In lieu of an abstract, here is a brief excerpt of the content:

Reviews 147 changes in Greece and the underlying trends. On the other hand, econometric models of the whole economy based on assumptions which sometimes represent a gross simplification of a complex reality can only be poor substitutes for more disaggregated or qualitative analyses. The chapter on the balance of payments effects is highly inadequate . Since the conference was held, a large amount of research has been done in this area and some of the results are already in print. The chapter on agriculture, based on the Newcastle model, examines only the broad effects of Greece's gradual integration in the common agricultural policy—and the trade effects are given insufficient attention. In contrast, the chapter on the manufacturing sector, by Joseph Hassid, uses disaggregated data and provides an interesting and fairly comprehensive analysis of the EC impact on this sector. The chapters on shipping and the EMS are essentially of a hypothetical nature: the EC shipping policy is still in its infancy, while discussions of Greece's membership in the EMS will remain pure academic exercises as long as Greece's inflation rate far exceeds the EC average. Despite some obvious weaknesses, this volume constitutes a useful contribution to the study of the Greek economy and its integration into the EC. The literature on this subject has been, however, growing rapidly and many of the empirical results contained in the studies mentioned above are already dated. LOUKAS TSOUKALIS St. Antony's College, Oxford Απότηναλληλογϕαφίατωνπϕώτωνδημοτικιστών,II:562γϕάμματατωνE. Γιανίδη, I. Δϕαγοϕμη, A. Εφταλιώτη, K. Παλαμά, A. Πάλλη, Δ. Ta- γκόπουλου, Γ. Ψυχάϕη, κ.α. Thessaloniki: University of Thessaloniki, Επιστημονική Επετηϕίδα της Φιλοσοφικής Σχολής. 1985. Pp. χν + 685. Let no one assume that the glossikó zÃ-tima is dead! It has taken almost one hundred years for Yiánnis Psiháris' campaign against katharévusa to conquer all sectors of Greek writing and speech. Yet victories create their own problems, including some that are not so different from those presumably solved. Replacement of loan words is an example. Recently a nationwide contest sought a "truly Greek" 148 Reviews term for φαστφουντάδικο (fast food restaurant). ΤαχυφαγεΕο, on analogy with ταχυδϕομείο, was declared the winner; but the λαός happily continues to eat its BigMacs at the fastfudádiko. Nor has vocabulary ceased to cause difficulties now that, by definition, the people all speak the language of the people. Last year's panhelladic entrance examinations for the university caused a furor because students could not understand questions based on the nouns ευδοκίμηση ("prosperity ") and αϕωγή ("assistance"). So we have reached the point where a socialist government wants to make ancient Greek compulsory again in the first three years of high school. The government's proposal is contrary to demoticism's major educational platform regarding ancient texts, namely that students should enjoy such texts in their entirety, in translation, rather than parsing forty lines of the Odyssey or Antigone in the original. Listen to Psiháris responding to Pállis in 1900 after Pállis wrote that he was going to dedicate to Psiháris his pioneering translation of the Iliad: . . . when the time comes and the teachers understand . . . that they should . . . acquaint [the Greek child] not so much with declensions and verbs as with the mentality ... of the ancient world . . . , and should . . . have him read ancient texts in his own modern language in translation, then your Iliad will become a classic work. . . . (pp. 502—503). The 562 letters received and sent between 1890 and 1934 by demoticism's leading proponents enable us to place today's manifestations of the glossikó in perspective. Whether we conclude that plus ça change plus c'est la même chose or that significant differences exist between today's situation and that confronted by the pioneers, we will honor the extraordinary devotion revealed in these letters even if it sometimes borders on fanaticism: "I will not give up on φ and β (in place of Ï… where the pronunciation is φ or β)," writes Psiháris to Pállis in 1899. "I will not give them up in any way . . . The politics of compromise . . . strikes me as disastrous. ... If you want the enemy to fear you, strike and strike hard . . ." (p. 457). The enemy struck back. That all three ringleaders lived abroad, two in England and one in France, did not help. "Do you know what Vikélas is...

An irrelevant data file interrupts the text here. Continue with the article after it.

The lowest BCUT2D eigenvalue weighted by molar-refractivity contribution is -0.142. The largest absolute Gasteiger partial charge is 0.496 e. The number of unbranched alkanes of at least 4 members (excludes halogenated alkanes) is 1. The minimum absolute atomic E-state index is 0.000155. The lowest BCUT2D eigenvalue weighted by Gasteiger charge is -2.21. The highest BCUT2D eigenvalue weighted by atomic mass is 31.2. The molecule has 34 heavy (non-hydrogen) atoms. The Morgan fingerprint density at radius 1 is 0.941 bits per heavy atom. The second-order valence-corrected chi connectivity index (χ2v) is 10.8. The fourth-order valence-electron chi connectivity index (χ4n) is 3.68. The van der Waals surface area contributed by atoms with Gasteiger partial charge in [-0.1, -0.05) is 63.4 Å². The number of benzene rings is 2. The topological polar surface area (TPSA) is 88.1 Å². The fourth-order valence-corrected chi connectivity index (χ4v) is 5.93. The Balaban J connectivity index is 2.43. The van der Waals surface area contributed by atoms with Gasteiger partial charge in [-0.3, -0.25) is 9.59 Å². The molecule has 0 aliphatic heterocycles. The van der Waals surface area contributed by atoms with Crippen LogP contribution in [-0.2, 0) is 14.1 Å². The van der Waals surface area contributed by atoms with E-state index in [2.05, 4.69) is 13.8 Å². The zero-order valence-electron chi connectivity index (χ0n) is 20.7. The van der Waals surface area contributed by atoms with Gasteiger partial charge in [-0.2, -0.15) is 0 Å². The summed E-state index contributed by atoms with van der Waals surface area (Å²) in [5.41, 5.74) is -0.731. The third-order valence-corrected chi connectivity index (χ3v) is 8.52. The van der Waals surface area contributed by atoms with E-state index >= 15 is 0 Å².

Additional Information

Print ISSN
pp. 147-151
Launched on MUSE
Open Access
Back To Top

This website uses cookies to ensure you get the best experience on our website. Without cookies your experience may not be seamless.